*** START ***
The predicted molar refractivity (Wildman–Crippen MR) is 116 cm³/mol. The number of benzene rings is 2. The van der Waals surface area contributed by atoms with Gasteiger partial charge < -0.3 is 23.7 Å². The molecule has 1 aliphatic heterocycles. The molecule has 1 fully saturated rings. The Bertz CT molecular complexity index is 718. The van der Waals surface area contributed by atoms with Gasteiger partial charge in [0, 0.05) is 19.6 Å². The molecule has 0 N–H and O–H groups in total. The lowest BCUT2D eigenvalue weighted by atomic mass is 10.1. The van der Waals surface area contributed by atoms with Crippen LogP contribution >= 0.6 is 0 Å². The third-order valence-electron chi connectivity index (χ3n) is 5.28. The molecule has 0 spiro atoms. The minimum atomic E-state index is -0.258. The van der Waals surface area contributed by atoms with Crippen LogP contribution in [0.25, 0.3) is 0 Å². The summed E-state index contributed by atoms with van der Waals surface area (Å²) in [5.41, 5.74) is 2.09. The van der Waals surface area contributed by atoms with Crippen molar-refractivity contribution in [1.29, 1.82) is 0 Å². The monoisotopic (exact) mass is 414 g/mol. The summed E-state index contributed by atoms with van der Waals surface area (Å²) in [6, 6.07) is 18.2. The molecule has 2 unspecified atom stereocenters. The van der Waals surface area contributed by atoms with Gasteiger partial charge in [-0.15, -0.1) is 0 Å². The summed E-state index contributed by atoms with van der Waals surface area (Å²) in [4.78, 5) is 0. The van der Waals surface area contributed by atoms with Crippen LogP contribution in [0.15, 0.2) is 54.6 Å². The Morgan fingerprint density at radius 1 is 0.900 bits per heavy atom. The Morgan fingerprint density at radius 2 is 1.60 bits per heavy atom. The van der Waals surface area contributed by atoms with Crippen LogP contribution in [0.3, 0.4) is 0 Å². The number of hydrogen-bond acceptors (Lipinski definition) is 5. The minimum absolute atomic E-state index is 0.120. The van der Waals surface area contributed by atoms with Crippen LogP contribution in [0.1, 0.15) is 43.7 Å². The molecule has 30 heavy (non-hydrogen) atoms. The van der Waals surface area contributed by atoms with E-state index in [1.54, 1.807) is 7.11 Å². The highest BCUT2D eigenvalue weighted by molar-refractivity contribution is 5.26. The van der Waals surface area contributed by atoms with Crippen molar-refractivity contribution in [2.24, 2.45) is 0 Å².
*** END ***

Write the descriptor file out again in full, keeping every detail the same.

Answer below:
The predicted molar refractivity (Wildman–Crippen MR) is 116 cm³/mol. The number of benzene rings is 2. The van der Waals surface area contributed by atoms with Gasteiger partial charge < -0.3 is 23.7 Å². The molecule has 1 aliphatic heterocycles. The molecule has 1 fully saturated rings. The Bertz CT molecular complexity index is 718. The van der Waals surface area contributed by atoms with Gasteiger partial charge in [0, 0.05) is 19.6 Å². The molecule has 0 N–H and O–H groups in total. The lowest BCUT2D eigenvalue weighted by atomic mass is 10.1. The van der Waals surface area contributed by atoms with Crippen LogP contribution >= 0.6 is 0 Å². The third-order valence-electron chi connectivity index (χ3n) is 5.28. The molecule has 0 spiro atoms. The minimum atomic E-state index is -0.258. The van der Waals surface area contributed by atoms with Crippen LogP contribution in [0.25, 0.3) is 0 Å². The summed E-state index contributed by atoms with van der Waals surface area (Å²) in [5.41, 5.74) is 2.09. The van der Waals surface area contributed by atoms with Crippen molar-refractivity contribution in [1.29, 1.82) is 0 Å². The monoisotopic (exact) mass is 414 g/mol. The summed E-state index contributed by atoms with van der Waals surface area (Å²) in [6, 6.07) is 18.2. The molecule has 2 unspecified atom stereocenters. The van der Waals surface area contributed by atoms with Gasteiger partial charge in [-0.15, -0.1) is 0 Å². The summed E-state index contributed by atoms with van der Waals surface area (Å²) in [4.78, 5) is 0. The van der Waals surface area contributed by atoms with Crippen LogP contribution in [0.15, 0.2) is 54.6 Å². The Morgan fingerprint density at radius 1 is 0.900 bits per heavy atom. The Morgan fingerprint density at radius 2 is 1.60 bits per heavy atom. The van der Waals surface area contributed by atoms with Crippen LogP contribution in [0.3, 0.4) is 0 Å². The number of hydrogen-bond acceptors (Lipinski definition) is 5. The minimum absolute atomic E-state index is 0.120. The van der Waals surface area contributed by atoms with Crippen LogP contribution in [0.1, 0.15) is 43.7 Å². The molecule has 30 heavy (non-hydrogen) atoms. The van der Waals surface area contributed by atoms with E-state index in [1.54, 1.807) is 7.11 Å². The highest BCUT2D eigenvalue weighted by molar-refractivity contribution is 5.26. The van der Waals surface area contributed by atoms with Crippen molar-refractivity contribution in [2.24, 2.45) is 0 Å².